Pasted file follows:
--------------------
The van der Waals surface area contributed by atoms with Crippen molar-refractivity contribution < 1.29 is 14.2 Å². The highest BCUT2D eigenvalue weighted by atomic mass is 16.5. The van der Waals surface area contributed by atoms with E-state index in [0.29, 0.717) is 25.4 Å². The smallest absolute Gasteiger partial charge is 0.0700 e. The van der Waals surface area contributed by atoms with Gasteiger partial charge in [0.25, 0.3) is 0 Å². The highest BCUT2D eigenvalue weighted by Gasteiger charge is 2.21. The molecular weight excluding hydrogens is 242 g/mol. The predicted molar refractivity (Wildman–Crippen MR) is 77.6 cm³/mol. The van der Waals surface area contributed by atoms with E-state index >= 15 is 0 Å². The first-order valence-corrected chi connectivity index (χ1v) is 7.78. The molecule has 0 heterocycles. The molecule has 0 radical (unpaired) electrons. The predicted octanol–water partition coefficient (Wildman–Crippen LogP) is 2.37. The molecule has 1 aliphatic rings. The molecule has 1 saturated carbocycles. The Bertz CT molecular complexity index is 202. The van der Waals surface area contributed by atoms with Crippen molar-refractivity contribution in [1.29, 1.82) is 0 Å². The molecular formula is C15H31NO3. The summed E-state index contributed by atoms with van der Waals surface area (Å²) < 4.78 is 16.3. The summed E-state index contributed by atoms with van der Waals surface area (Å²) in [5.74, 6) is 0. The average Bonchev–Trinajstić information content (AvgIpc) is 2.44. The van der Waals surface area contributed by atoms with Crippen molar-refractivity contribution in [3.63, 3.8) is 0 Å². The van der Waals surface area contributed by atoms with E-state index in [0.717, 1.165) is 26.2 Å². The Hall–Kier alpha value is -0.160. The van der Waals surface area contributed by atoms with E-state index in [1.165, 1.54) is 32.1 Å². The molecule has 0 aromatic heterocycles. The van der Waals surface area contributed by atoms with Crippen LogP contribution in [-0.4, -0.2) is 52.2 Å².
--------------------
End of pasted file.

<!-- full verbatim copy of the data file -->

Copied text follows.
The van der Waals surface area contributed by atoms with Crippen molar-refractivity contribution < 1.29 is 14.2 Å². The highest BCUT2D eigenvalue weighted by atomic mass is 16.5. The van der Waals surface area contributed by atoms with E-state index in [0.29, 0.717) is 25.4 Å². The smallest absolute Gasteiger partial charge is 0.0700 e. The van der Waals surface area contributed by atoms with Gasteiger partial charge in [0.25, 0.3) is 0 Å². The highest BCUT2D eigenvalue weighted by Gasteiger charge is 2.21. The molecular weight excluding hydrogens is 242 g/mol. The predicted molar refractivity (Wildman–Crippen MR) is 77.6 cm³/mol. The van der Waals surface area contributed by atoms with E-state index >= 15 is 0 Å². The first-order valence-corrected chi connectivity index (χ1v) is 7.78. The molecule has 0 heterocycles. The molecule has 0 radical (unpaired) electrons. The predicted octanol–water partition coefficient (Wildman–Crippen LogP) is 2.37. The molecule has 1 aliphatic rings. The molecule has 1 saturated carbocycles. The Bertz CT molecular complexity index is 202. The van der Waals surface area contributed by atoms with Crippen molar-refractivity contribution in [1.29, 1.82) is 0 Å². The molecular formula is C15H31NO3. The summed E-state index contributed by atoms with van der Waals surface area (Å²) < 4.78 is 16.3. The summed E-state index contributed by atoms with van der Waals surface area (Å²) in [5.74, 6) is 0. The average Bonchev–Trinajstić information content (AvgIpc) is 2.44. The van der Waals surface area contributed by atoms with Crippen molar-refractivity contribution in [3.63, 3.8) is 0 Å². The van der Waals surface area contributed by atoms with E-state index in [0.717, 1.165) is 26.2 Å². The Hall–Kier alpha value is -0.160. The van der Waals surface area contributed by atoms with E-state index in [1.165, 1.54) is 32.1 Å². The molecule has 0 aromatic heterocycles. The van der Waals surface area contributed by atoms with Crippen LogP contribution in [-0.4, -0.2) is 52.2 Å².